If you’re looking for a fun action show filled with martial arts and spiritual energy, look no further than Yu Yu Hakusho! Along with its 112-episode television series, YYH also has two OVA’s and a movie.
6) Fatal Fury: Legend of the Hungry Wolf
I was never really big on the Fatal Fury video games, though I did like King of Fighters. So, I really had very little knowledge of the game going into the anime. Yet to this day I absolutely love the OVA series.
The plot revolves around Terry and Andy Bogard, whose father Jeff is killed in cold blood by his former training partner, Geese Howard, who then steals a scroll containing an ancient technique. Rather than helping the boys out and training them himself, their former Master decides that it’s best to just send them out into the world to fend for themselves… and get good at martial arts. To defeat Geese they must be as hungry as wolves, and 10 years later they return to exact their revenge.
The story isn’t particularly great and the animation hasn’t held up too well (particularly in the first OVA), but I still love this simple martial arts anime. Along with tons of other SNK fighting games there’s also Fatal Fury: The Motion Picture, another favourite of mine. I suggest watching the Fatal Fury OVA series and movie together.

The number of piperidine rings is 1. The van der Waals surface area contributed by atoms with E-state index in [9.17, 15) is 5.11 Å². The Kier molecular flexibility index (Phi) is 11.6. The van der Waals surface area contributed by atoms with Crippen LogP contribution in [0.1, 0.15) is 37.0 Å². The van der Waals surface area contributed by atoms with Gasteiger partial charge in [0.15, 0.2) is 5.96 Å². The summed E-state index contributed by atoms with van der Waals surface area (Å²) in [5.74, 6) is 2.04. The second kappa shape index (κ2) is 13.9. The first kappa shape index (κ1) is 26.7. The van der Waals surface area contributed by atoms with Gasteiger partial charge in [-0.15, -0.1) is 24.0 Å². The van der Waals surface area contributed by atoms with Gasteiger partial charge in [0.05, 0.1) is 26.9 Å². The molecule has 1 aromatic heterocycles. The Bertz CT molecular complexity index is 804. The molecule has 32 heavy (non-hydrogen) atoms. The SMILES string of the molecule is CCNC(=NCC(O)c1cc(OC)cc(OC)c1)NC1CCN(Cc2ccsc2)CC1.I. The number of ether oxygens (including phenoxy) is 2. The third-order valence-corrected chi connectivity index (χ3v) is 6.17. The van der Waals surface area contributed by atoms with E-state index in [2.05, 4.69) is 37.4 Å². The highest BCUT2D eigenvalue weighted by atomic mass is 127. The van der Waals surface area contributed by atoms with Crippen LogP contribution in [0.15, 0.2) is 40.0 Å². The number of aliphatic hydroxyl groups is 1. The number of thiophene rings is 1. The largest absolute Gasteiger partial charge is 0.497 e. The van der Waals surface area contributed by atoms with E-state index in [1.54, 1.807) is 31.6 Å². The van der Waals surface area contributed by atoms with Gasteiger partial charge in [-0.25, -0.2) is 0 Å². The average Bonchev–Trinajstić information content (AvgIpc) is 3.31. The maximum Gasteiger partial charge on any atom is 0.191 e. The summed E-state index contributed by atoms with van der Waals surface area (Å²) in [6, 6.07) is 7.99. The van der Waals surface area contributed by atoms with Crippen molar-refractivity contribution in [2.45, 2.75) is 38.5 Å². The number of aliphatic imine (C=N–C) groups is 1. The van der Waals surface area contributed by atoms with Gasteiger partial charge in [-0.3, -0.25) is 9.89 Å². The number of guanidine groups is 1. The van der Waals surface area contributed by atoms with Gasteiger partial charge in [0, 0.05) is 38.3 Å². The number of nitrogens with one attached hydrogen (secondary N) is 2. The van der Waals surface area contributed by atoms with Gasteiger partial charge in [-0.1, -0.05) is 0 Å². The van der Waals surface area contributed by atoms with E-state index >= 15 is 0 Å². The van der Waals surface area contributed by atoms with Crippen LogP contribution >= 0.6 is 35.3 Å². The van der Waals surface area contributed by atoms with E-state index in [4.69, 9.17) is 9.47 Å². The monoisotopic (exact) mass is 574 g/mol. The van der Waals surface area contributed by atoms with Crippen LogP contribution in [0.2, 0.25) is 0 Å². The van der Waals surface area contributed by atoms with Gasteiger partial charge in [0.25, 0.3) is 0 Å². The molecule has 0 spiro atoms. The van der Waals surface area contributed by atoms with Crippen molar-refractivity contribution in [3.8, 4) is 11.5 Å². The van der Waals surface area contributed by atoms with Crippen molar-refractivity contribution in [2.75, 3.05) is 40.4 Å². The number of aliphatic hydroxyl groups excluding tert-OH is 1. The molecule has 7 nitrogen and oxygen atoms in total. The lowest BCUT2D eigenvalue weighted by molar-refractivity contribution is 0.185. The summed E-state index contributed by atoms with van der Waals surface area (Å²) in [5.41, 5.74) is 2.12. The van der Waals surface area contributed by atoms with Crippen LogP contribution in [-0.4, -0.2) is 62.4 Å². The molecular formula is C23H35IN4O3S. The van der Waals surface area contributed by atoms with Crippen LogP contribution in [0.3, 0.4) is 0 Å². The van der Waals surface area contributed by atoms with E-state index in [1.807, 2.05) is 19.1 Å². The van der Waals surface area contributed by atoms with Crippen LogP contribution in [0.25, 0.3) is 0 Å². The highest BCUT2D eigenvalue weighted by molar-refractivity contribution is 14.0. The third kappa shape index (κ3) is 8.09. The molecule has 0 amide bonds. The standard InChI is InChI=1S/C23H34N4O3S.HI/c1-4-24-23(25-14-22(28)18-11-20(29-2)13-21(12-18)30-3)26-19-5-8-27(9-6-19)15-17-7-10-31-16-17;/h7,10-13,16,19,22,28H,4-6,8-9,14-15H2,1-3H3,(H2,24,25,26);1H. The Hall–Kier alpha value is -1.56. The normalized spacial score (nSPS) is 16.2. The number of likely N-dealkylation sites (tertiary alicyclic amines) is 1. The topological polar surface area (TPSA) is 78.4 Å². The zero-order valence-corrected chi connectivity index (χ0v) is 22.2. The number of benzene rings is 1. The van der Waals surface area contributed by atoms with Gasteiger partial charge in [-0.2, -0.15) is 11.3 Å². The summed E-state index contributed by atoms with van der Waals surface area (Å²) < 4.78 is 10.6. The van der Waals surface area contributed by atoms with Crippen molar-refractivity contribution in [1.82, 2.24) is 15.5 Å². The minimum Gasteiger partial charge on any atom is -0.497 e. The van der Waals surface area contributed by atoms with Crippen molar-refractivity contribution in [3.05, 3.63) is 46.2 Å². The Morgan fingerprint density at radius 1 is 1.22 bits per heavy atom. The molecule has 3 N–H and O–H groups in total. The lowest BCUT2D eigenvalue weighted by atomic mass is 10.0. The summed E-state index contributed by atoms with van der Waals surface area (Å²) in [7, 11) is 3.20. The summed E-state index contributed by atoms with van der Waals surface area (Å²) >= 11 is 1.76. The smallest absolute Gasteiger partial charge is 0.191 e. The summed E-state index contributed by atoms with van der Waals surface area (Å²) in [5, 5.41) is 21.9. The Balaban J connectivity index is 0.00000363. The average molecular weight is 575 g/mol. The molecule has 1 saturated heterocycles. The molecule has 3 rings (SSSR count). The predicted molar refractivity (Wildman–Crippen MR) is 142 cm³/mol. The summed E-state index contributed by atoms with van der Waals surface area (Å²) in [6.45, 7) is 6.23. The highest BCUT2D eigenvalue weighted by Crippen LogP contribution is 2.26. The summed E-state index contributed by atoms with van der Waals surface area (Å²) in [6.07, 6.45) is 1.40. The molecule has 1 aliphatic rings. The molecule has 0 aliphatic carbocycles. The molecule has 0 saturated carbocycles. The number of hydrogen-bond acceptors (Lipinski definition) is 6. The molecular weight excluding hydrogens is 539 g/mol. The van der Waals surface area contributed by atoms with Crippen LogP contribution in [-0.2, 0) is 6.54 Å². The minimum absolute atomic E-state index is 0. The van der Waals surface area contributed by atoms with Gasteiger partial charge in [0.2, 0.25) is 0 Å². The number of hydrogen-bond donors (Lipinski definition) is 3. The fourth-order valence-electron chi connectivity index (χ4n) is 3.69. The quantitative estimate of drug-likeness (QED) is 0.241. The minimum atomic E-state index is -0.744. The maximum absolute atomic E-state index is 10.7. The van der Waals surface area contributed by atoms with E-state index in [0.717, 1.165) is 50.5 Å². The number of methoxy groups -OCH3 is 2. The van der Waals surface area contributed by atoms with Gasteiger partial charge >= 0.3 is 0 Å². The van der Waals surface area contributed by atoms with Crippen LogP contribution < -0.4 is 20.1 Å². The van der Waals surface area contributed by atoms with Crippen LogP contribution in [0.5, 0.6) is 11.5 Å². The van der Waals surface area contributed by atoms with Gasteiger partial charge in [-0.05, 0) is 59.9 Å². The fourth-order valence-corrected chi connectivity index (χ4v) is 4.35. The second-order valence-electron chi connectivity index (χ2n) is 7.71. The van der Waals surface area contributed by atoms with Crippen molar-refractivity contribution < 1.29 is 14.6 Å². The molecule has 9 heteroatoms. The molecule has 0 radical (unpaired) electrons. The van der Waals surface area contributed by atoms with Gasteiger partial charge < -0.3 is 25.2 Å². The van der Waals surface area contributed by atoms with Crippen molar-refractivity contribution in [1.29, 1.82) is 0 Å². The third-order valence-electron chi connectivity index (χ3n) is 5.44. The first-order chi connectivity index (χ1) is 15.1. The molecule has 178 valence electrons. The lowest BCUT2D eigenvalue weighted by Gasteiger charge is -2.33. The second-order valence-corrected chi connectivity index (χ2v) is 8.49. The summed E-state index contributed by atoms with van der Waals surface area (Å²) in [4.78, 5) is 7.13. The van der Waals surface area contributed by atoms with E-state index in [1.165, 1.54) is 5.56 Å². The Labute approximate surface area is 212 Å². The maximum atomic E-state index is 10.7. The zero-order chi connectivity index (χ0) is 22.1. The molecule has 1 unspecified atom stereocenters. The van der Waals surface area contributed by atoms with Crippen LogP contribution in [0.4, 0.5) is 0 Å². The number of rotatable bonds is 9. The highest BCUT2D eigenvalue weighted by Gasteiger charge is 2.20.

Guts is a badass wondering mercenary who carries a GIANT sword. He joins whatever army pays him the highest price to do battle. Guts encounters Griffith, a man with huge ambition. Guts loses a battle to Griffith and (per their prior agreement) joins Griffith’s army, the Band of the Hawk.
Berserk did dark medieval fantasy before Game of Thrones and in my opinion, it still does it better. Berserk explores dark human themes, politics and the horrors of war. It’s a violent, sexually charged, dark anime that will leave a lasting impression on the viewer. As of this writing, Berserk also has its original (ongoing) manga, three movies and a brand new upcoming television series.
4) Night Warriors: Darkstalkers’ Revenge (Vampire Hunter: The Animated Series)
Demitri Maximoff and Morrigan Aensland do battle for control of the demon world. Dhampir Donovan Baine hates the cursed blood that runs through him and fights to kill the dark creatures of the night. Catgirl Falicia tries to find her place in the world and adds some comic relief. But a more sinister foe lurks above. Vampire Hunter does a great job of showing off many of the game’s characters in unique situations. Great animation and great fights make this one that fans of horror and anime should pick up!
3) Street Fighter II: The Animated Movie
Street Fighter II was one of the biggest video games of the 1990’s. I spent thousands of quarters in the arcade and even more money on the console version and its many minor upgrades. The Street Fighter II anime movie is one of the best fighting anime titles around. The story is rather bland, but seeing your favourite fighters duke it out in gorgeous anime fashion makes it well worth watching.